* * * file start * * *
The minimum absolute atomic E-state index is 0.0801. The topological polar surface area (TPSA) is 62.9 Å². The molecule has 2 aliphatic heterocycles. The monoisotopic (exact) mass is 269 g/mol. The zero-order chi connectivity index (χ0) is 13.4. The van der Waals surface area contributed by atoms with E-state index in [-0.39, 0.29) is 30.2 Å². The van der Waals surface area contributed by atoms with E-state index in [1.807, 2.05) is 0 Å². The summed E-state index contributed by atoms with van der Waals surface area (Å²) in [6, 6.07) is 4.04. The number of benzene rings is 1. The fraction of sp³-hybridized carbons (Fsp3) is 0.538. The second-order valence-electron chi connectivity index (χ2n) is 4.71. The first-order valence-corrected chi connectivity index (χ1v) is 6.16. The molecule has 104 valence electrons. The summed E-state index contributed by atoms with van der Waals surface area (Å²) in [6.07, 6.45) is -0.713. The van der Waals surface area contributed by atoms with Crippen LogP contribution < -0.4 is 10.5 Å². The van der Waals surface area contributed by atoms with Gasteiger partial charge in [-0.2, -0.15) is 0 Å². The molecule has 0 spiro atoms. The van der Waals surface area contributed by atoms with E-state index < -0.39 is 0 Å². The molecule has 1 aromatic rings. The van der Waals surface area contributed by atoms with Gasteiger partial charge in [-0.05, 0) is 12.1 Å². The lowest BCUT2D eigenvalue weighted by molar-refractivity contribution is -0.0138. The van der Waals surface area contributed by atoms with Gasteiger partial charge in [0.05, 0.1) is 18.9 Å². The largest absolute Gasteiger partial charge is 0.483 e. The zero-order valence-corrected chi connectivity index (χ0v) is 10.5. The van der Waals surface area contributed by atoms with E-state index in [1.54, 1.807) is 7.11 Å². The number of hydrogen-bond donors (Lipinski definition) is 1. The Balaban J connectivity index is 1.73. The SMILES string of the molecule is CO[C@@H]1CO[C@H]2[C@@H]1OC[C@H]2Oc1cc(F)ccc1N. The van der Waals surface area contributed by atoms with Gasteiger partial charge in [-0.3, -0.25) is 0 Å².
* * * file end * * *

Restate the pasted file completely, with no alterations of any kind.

The minimum absolute atomic E-state index is 0.0801. The topological polar surface area (TPSA) is 62.9 Å². The molecule has 2 aliphatic heterocycles. The monoisotopic (exact) mass is 269 g/mol. The zero-order chi connectivity index (χ0) is 13.4. The van der Waals surface area contributed by atoms with E-state index in [-0.39, 0.29) is 30.2 Å². The van der Waals surface area contributed by atoms with E-state index in [1.807, 2.05) is 0 Å². The summed E-state index contributed by atoms with van der Waals surface area (Å²) in [6, 6.07) is 4.04. The number of benzene rings is 1. The fraction of sp³-hybridized carbons (Fsp3) is 0.538. The second-order valence-electron chi connectivity index (χ2n) is 4.71. The first-order valence-corrected chi connectivity index (χ1v) is 6.16. The molecule has 104 valence electrons. The summed E-state index contributed by atoms with van der Waals surface area (Å²) in [6.07, 6.45) is -0.713. The van der Waals surface area contributed by atoms with Crippen LogP contribution < -0.4 is 10.5 Å². The van der Waals surface area contributed by atoms with Gasteiger partial charge in [-0.2, -0.15) is 0 Å². The molecule has 0 spiro atoms. The van der Waals surface area contributed by atoms with E-state index < -0.39 is 0 Å². The molecule has 1 aromatic rings. The van der Waals surface area contributed by atoms with Gasteiger partial charge in [-0.05, 0) is 12.1 Å². The lowest BCUT2D eigenvalue weighted by molar-refractivity contribution is -0.0138. The van der Waals surface area contributed by atoms with Gasteiger partial charge in [0.05, 0.1) is 18.9 Å². The largest absolute Gasteiger partial charge is 0.483 e. The zero-order valence-corrected chi connectivity index (χ0v) is 10.5. The van der Waals surface area contributed by atoms with E-state index in [1.54, 1.807) is 7.11 Å². The number of hydrogen-bond donors (Lipinski definition) is 1. The Balaban J connectivity index is 1.73. The SMILES string of the molecule is CO[C@@H]1CO[C@H]2[C@@H]1OC[C@H]2Oc1cc(F)ccc1N. The van der Waals surface area contributed by atoms with Gasteiger partial charge in [-0.3, -0.25) is 0 Å².